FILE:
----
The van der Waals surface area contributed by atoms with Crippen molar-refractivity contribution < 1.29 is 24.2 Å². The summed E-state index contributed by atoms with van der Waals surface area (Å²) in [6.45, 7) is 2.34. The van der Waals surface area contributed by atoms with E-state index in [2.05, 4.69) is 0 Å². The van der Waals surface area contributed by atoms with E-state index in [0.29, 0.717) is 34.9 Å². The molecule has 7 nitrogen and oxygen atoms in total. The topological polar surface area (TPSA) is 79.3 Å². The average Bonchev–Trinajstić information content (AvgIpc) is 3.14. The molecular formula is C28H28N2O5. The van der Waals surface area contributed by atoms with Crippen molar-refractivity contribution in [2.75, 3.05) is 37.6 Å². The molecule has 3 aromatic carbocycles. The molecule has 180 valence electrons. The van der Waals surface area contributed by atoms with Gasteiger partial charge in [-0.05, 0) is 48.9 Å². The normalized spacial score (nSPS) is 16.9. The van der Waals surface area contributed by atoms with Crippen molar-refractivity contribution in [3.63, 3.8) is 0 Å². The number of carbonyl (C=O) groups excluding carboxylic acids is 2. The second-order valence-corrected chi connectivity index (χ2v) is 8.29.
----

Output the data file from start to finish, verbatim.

The van der Waals surface area contributed by atoms with Crippen molar-refractivity contribution < 1.29 is 24.2 Å². The summed E-state index contributed by atoms with van der Waals surface area (Å²) in [6.45, 7) is 2.34. The van der Waals surface area contributed by atoms with E-state index in [2.05, 4.69) is 0 Å². The van der Waals surface area contributed by atoms with E-state index in [0.29, 0.717) is 34.9 Å². The molecule has 7 nitrogen and oxygen atoms in total. The topological polar surface area (TPSA) is 79.3 Å². The average Bonchev–Trinajstić information content (AvgIpc) is 3.14. The molecular formula is C28H28N2O5. The van der Waals surface area contributed by atoms with Crippen molar-refractivity contribution in [2.75, 3.05) is 37.6 Å². The molecule has 3 aromatic carbocycles. The molecule has 180 valence electrons. The van der Waals surface area contributed by atoms with Gasteiger partial charge in [-0.05, 0) is 48.9 Å². The normalized spacial score (nSPS) is 16.9. The van der Waals surface area contributed by atoms with Crippen molar-refractivity contribution in [3.63, 3.8) is 0 Å². The number of carbonyl (C=O) groups excluding carboxylic acids is 2. The second-order valence-corrected chi connectivity index (χ2v) is 8.29.